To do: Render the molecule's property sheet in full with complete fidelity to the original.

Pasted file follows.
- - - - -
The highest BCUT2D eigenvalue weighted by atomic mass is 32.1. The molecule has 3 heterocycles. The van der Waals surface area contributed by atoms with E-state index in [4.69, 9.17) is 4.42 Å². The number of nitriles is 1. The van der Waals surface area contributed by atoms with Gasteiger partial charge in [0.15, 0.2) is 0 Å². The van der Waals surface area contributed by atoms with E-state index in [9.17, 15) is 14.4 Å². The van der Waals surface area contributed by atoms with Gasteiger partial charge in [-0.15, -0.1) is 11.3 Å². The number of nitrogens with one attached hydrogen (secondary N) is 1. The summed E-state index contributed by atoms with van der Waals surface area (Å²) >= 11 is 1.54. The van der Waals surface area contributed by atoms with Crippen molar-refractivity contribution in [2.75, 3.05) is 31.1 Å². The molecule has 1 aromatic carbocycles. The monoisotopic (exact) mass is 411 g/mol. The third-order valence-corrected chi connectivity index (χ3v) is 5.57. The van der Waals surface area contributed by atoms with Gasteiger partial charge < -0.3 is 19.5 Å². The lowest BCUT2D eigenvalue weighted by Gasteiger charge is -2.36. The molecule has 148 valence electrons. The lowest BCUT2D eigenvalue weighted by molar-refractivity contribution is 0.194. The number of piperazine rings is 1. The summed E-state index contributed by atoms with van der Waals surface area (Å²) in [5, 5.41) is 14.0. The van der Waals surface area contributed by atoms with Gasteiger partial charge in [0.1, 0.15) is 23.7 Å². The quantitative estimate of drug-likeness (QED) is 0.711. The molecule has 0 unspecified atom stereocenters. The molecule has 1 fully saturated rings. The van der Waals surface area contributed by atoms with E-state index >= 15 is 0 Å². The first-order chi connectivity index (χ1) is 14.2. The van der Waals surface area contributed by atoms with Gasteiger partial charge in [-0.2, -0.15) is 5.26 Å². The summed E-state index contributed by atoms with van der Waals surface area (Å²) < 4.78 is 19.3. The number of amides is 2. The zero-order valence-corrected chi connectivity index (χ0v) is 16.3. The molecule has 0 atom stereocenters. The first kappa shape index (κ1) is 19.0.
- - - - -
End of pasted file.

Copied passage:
The highest BCUT2D eigenvalue weighted by atomic mass is 32.1. The molecule has 3 heterocycles. The van der Waals surface area contributed by atoms with E-state index in [4.69, 9.17) is 4.42 Å². The number of nitriles is 1. The van der Waals surface area contributed by atoms with Gasteiger partial charge in [0.15, 0.2) is 0 Å². The van der Waals surface area contributed by atoms with E-state index in [9.17, 15) is 14.4 Å². The van der Waals surface area contributed by atoms with Gasteiger partial charge in [-0.15, -0.1) is 11.3 Å². The number of nitrogens with one attached hydrogen (secondary N) is 1. The summed E-state index contributed by atoms with van der Waals surface area (Å²) >= 11 is 1.54. The van der Waals surface area contributed by atoms with Crippen molar-refractivity contribution in [2.75, 3.05) is 31.1 Å². The molecule has 1 aromatic carbocycles. The monoisotopic (exact) mass is 411 g/mol. The third-order valence-corrected chi connectivity index (χ3v) is 5.57. The van der Waals surface area contributed by atoms with Gasteiger partial charge < -0.3 is 19.5 Å². The lowest BCUT2D eigenvalue weighted by Gasteiger charge is -2.36. The molecule has 148 valence electrons. The lowest BCUT2D eigenvalue weighted by molar-refractivity contribution is 0.194. The number of piperazine rings is 1. The summed E-state index contributed by atoms with van der Waals surface area (Å²) in [5, 5.41) is 14.0. The van der Waals surface area contributed by atoms with Gasteiger partial charge in [0.1, 0.15) is 23.7 Å². The quantitative estimate of drug-likeness (QED) is 0.711. The molecule has 0 unspecified atom stereocenters. The molecule has 1 fully saturated rings. The van der Waals surface area contributed by atoms with E-state index >= 15 is 0 Å². The first-order chi connectivity index (χ1) is 14.2. The van der Waals surface area contributed by atoms with Gasteiger partial charge in [-0.2, -0.15) is 5.26 Å². The summed E-state index contributed by atoms with van der Waals surface area (Å²) < 4.78 is 19.3. The number of amides is 2. The zero-order valence-corrected chi connectivity index (χ0v) is 16.3. The molecule has 0 atom stereocenters. The first kappa shape index (κ1) is 19.0.